After you take the ACT, the anticipation isn't over! Now, you have to wait to get your scores. While the scores aren't available immediately, you don't actually have to wait too long to see your scores or have them sent to colleges.
This guide will go over when you can expect to see your ACT scores for each test date, as well as the differences in score release dates for students who took the ACT with Writing.
How Long Do You Have to Wait for Your ACT Scores?
How long does it take to get ACT scores back? Not too long! ACT score release dates actually vary for students over a range of weeks. Most students, though, will get their multiple-choice scores just 10 days after taking the exam.
Scores are often released on a Tuesday or Thursday, so they'll show up just 10 or more days after your Saturday morning test. They usually come out at 1 am Eastern Time (that's midnight Central Time or 10 pm Pacific Time).
For any students whose scores aren't released on that day, they should check back weekly. ACT scores are released on a weekly basis, and all of them should be out within eight weeks of your test date. Students who test outside the US usually have to wait about three weeks to see their multiple-choice scores.
If you took the ACT with Writing, your essay score will be added a little later—about two weeks after your multiple-choice scores come out. Although your scores might become available in these two installments, colleges won't receive your ACT score report until all scores have been finalized and released (multiple choice and Writing, together).
Once all your scores are ready, ACT, Inc. will release your official Student Score Report, High School Score Report, and College Score Report. Again, most students taking the ACT in the US will get their multiple-choice scores about 10 days after testing, whereas a small number will have to wait one or a few weeks longer until their scores are ready.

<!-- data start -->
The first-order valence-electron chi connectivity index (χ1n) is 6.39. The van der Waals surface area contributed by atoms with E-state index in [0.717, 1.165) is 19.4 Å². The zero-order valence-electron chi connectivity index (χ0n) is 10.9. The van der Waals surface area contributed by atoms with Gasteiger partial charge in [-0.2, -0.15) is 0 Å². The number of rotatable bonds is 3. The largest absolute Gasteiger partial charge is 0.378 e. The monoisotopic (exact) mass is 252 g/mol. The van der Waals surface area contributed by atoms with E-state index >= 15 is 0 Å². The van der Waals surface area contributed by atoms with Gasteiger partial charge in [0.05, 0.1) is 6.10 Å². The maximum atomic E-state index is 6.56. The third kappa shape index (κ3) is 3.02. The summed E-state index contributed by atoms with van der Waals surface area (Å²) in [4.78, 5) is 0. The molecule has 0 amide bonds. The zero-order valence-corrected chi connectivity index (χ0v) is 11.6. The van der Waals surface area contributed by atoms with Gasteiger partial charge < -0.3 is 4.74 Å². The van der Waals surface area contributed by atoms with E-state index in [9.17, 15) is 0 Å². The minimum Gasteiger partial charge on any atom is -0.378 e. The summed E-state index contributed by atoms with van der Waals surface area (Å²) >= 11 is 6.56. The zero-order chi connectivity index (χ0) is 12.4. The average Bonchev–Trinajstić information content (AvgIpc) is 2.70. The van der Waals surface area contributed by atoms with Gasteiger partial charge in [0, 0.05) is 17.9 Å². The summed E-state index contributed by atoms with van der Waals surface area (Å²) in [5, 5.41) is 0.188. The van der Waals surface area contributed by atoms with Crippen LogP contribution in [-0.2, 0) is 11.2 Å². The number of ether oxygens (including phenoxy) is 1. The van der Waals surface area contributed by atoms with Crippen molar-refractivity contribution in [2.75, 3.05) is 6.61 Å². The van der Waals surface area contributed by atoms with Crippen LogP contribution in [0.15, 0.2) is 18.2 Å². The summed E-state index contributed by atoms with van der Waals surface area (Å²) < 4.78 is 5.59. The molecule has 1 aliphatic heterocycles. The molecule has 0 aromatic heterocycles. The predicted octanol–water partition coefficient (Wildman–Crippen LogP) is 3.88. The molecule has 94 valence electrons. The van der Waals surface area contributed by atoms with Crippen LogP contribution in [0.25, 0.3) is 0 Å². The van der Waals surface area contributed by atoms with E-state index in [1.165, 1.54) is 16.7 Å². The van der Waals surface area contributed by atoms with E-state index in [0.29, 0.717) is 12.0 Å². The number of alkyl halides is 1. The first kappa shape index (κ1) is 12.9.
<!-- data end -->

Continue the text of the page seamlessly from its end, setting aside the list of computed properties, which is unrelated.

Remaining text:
Do you know when you plan to take the ACT? If so, you can use the chart below to find your testing date and the earliest corresponding date you'll get your ACT scores.
When Will Your ACT Scores Be Released by Test Date?
The following ranges of dates indicate when your multiple-choice scores will be available to view online from your ACT account. If you took the ACT with Writing, colleges won't get score reports until your essay has been graded as well.
These are the range of dates when most students get their ACT scores. If yours haven't shown up yet, note that it doesn't necessarily indicate a problem.
2018-19 ACT Score Release Dates
All test dates and score release dates for 2018-19 have been confirmed by ACT, Inc. These are the earliest dates by which you can receive your ACT scores.
|ACT Test Date||Multiple-Choice Scores Release||Complete Scores (w/ Essay) Release|
|Sept 8, 2018||Sept 18, 2018||Oct 2, 2018|
|Oct 27, 2018||Nov 13, 2018||Nov 27, 2018|
|Dec 8, 2018||Dec 18, 2018||Jan 1, 2019|
|Feb 9, 2019||Feb 20, 2019||Mar 6, 2019|
|Apr 13, 2019||Apr 23, 2019||May 7, 2019|
|June 8, 2019||June 18, 2019||July 2, 2019|
|July 13, 2019||July 23, 2019||Aug 6, 2019|
2019-20 ACT Score Release Dates
Since score release dates have yet to be officially confirmed for the 2019-20 testing year, the chart below shows our estimates for release dates based on the patterns of previous ACT testing years. Note that all 2019-20 test dates have been confirmed by ACT, Inc.
|ACT Test Date||Multiple-Choice Scores Release||Complete Scores (w/ Essay) Release|
|Sept 14, 2019||Sept 24, 2019||Oct 8, 2019|
|Oct 26, 2019||Nov 5, 2019||Nov 19, 2019|
|Dec 14, 2019||Dec 24, 2019||Jan 7, 2020|
|Feb 8, 2020||Feb 18, 2020||Mar 3, 2020|
|Apr 4, 2020||Apr 14, 2020||Apr 28, 2020|
|June 13, 2020||June 23, 2020||July 7, 2020|
|July 18, 2020||July 28, 2020||Aug 11, 2020|
As I mentioned, most students will get their scores on the earliest release date, or at least within this range. But some won't, making them wonder, "Just when will I get my ACT scores?" What are some reasons you'd have to wait longer for your scores?
What If Your ACT Scores Haven't Been Released Yet?